• Another thing about “having to get something for Melancon” Too many people seem to think we are assured a playoff spot and deeper run next year. The reality is even next year we are probably lucky to get a WC spot. Anyone think the Cubs or Cards are getting worse? Not to mention Nats, Mets etc and whoever else gets hot next year. If we would have snuck in this year playing hot baseball I think our chances of winning it all as good or better as they will be next year(because our most likely route will once again be a WC).

      As much talent as Rivero has he has played a prominent part in 3 losses(his 3 meltdowns came in game against Braves/Marlins/Brewers). In 2 of those games we had the lead in late innings. The Brewer game was tough spot but he didn’t pitch well.

      6/3 SD MD ratio is not what you want from a high leverage reliever when chasing a WC spot.

    • I agree with the turning points but not quite the analysis. The Pirates were 6-5 after the all-star break with Mark Melancon blowing two out of five save opportunities.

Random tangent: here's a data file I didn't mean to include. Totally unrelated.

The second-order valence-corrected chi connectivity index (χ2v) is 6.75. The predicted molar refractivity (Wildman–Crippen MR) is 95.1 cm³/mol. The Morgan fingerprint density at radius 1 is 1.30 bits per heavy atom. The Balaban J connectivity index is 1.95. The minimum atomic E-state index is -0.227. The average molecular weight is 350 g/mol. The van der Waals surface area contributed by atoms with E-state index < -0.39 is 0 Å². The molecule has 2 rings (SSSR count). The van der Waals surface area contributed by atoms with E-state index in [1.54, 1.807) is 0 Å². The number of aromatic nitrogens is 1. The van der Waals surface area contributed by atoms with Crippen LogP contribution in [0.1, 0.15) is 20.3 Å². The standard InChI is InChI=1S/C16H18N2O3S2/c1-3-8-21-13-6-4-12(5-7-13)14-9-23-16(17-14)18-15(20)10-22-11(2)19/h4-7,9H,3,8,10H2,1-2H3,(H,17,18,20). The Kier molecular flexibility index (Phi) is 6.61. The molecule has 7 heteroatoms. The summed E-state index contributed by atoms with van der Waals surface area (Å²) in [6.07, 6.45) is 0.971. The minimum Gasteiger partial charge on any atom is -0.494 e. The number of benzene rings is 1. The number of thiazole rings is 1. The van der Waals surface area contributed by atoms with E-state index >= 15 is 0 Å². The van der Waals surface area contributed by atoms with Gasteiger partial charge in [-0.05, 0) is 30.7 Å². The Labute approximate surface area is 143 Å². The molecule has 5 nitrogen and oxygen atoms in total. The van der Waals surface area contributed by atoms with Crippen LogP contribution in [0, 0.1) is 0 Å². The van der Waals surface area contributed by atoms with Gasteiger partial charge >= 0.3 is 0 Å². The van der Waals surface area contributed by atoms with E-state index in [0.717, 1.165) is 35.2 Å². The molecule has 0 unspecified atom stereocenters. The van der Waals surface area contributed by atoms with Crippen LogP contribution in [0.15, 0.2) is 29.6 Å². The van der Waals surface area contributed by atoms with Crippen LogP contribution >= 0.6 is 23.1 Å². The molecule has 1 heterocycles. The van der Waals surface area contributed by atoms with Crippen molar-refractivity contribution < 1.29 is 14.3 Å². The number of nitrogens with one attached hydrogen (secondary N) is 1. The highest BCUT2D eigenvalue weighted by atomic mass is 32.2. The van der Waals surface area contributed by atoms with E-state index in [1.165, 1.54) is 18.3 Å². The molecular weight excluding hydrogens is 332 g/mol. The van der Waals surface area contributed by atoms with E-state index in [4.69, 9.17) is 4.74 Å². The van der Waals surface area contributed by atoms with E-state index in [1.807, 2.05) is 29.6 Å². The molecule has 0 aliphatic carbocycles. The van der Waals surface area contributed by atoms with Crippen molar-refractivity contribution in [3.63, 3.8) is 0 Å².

What bothers me about this iteration of the Pirates is their “pouty” effort after those trades. They don’t care about the long range plan or minor leaguers (McGuire Ramirez, and players to be named). They should have looked at the trade deadline from the MLB perspective:
      1. Losing a 5+ ERA pitcher who was hurting them each time he took the mound and a quality closer in Melancon
      2. Gaining a quality starting pitcher (Nova) and a late inning reliever who just destroyed them in two weeks earlier in Washington (Rivera)

    • I agree on the Chicago loss. As soon as they blew that game, I would have bet my mortgage on the sweep. In fact, I barely watched the games on my DVR! That one was just a soul crusher